Traditional airplane snacks like pretzels just don't cut it for Nikita Joshi, a 24-year-old biomedical engineer from Youngstown, Ohio.
"I try not to eat a lot of gluten stuff. I'm not allergic," she said, adding that she feels better when she avoids the "heaviness" of bread products and often just buys a fruit cup at the airport before a flight. She used to bring peanut butter cups but is concerned about passenger allergies to peanuts.
A shift in consumer preferences and diets toward options perceived as fresher, healthier and made with high-quality ingredients that have roiled the Big Food industry is now playing out on airplane tray tables at 36,000 feet, and airlines are scrambling to keep up. Carriers are hiring celebrity chefs, eschewing allergy-triggering peanuts and expanding their menus with gluten-free dishes, tastier vegan options and better ingredients to help build loyalty among picky travelers.
"Based on the number of requests we get you'd think 50 percent of people are gluten-free or vegetarian," quipped David Rodriguez, who manages Alaska Airlines' food and beverage service. The Seattle-based airline is considering adding gluten-free snacks like cookies or crackers but Rodriguez says it has to taste good and that the airline doesn't want to "just have it to have it." The airlines' best seller from its on-board food cart is an $8.50 fruit-and-cheese plate.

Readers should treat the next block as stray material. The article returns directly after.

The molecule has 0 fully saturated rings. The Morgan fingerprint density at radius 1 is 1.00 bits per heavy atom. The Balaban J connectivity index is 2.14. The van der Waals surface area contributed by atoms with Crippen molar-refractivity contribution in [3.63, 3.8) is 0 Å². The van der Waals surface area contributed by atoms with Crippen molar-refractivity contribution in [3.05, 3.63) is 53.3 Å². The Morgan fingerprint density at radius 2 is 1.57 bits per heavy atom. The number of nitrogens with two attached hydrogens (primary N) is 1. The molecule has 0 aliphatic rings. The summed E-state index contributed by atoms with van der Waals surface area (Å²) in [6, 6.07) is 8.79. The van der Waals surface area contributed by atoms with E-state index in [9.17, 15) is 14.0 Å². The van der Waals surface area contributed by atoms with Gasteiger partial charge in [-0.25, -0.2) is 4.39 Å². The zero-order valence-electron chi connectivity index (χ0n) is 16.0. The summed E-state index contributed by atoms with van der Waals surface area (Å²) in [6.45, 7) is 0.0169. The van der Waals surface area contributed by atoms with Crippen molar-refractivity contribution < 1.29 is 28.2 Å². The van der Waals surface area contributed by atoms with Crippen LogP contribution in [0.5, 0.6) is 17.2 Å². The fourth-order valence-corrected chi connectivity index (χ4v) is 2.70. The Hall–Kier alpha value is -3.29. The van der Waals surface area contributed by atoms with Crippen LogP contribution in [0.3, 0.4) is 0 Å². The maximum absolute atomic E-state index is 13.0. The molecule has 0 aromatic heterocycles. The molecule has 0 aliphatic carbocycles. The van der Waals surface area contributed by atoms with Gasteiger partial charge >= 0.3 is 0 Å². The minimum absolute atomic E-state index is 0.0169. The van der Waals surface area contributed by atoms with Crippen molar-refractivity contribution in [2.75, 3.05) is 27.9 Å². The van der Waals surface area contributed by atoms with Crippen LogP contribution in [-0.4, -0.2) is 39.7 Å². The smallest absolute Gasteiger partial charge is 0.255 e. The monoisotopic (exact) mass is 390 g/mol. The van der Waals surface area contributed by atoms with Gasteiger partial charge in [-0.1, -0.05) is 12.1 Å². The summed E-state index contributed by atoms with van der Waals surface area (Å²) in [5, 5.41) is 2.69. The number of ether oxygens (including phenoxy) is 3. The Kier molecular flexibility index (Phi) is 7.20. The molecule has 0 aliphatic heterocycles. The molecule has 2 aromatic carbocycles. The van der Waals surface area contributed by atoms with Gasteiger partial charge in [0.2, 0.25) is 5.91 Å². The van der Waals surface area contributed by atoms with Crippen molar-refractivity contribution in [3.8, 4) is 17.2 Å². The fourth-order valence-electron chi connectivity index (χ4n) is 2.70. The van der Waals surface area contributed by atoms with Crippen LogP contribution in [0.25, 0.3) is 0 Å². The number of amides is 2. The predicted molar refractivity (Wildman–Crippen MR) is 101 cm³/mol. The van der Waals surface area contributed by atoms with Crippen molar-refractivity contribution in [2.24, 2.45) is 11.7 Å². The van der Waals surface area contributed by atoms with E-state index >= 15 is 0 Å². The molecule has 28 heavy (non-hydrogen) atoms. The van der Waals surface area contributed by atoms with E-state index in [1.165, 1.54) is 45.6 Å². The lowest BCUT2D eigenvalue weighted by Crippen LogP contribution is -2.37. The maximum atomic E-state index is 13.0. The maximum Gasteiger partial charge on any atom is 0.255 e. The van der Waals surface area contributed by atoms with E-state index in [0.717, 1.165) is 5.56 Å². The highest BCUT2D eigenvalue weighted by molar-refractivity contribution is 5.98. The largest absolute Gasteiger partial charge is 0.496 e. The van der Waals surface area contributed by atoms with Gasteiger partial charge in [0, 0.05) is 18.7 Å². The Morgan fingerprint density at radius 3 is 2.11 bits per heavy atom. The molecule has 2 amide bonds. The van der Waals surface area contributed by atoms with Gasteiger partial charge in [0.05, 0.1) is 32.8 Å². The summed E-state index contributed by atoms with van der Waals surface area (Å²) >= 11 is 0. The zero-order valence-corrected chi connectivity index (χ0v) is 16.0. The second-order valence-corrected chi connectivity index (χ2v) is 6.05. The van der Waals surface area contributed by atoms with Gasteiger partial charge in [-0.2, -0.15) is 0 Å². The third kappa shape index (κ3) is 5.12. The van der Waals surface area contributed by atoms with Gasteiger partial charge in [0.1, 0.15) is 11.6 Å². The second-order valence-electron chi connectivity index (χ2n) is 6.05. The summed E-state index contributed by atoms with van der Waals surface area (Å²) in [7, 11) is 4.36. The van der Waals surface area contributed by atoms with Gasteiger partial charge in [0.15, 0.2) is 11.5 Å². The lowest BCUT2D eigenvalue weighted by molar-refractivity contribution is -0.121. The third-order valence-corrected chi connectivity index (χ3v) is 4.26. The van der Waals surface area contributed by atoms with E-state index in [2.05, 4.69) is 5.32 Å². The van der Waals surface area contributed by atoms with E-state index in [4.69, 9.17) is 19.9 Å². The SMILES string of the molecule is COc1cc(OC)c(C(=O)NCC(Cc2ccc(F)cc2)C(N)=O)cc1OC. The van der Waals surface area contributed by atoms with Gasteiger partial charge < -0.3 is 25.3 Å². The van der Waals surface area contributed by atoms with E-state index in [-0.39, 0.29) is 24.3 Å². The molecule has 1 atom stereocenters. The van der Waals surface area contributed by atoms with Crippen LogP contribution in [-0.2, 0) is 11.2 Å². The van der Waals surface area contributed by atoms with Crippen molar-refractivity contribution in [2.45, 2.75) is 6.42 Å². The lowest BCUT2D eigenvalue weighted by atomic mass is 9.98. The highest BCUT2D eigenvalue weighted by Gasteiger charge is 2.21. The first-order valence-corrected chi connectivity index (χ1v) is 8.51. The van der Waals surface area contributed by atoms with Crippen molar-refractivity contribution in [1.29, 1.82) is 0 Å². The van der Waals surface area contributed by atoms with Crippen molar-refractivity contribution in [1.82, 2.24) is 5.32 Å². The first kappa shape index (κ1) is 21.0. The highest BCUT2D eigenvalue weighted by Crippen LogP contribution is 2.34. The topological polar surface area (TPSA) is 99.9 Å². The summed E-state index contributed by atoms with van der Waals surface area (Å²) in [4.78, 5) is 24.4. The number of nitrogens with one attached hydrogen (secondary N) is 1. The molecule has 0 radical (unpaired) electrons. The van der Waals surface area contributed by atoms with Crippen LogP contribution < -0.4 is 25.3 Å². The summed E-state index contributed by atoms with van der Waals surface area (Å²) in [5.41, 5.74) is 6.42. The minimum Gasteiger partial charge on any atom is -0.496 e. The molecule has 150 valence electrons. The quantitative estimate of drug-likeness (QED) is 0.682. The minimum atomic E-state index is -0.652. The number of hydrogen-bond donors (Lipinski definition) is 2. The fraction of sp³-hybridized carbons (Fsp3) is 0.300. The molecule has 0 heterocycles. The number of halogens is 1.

Price is generally the most important factor when travelers select an airline, according to the International Air Transport Association, which represents most of the world's airlines. But a recent survey found that on-board service, along with the boarding process, and baggage collection help drive passenger satisfaction with a carrier.
"We know that food and beverage make up a very small piece of the customer decision to purchase," he said, adding that having food options on board drives an "emotional connection" to the airline.
Airlines have largely stopped serving packaged peanuts due to passenger allergies. Southwest Airlines became the most recent airline to take that step last month when announced it would stop serving peanuts on board.
"No airline wants to be responsible for a passenger having a terrible allergic reaction," said Henry Harteveldt, who founded Atmosphere Research Group, a travel industry consulting firm.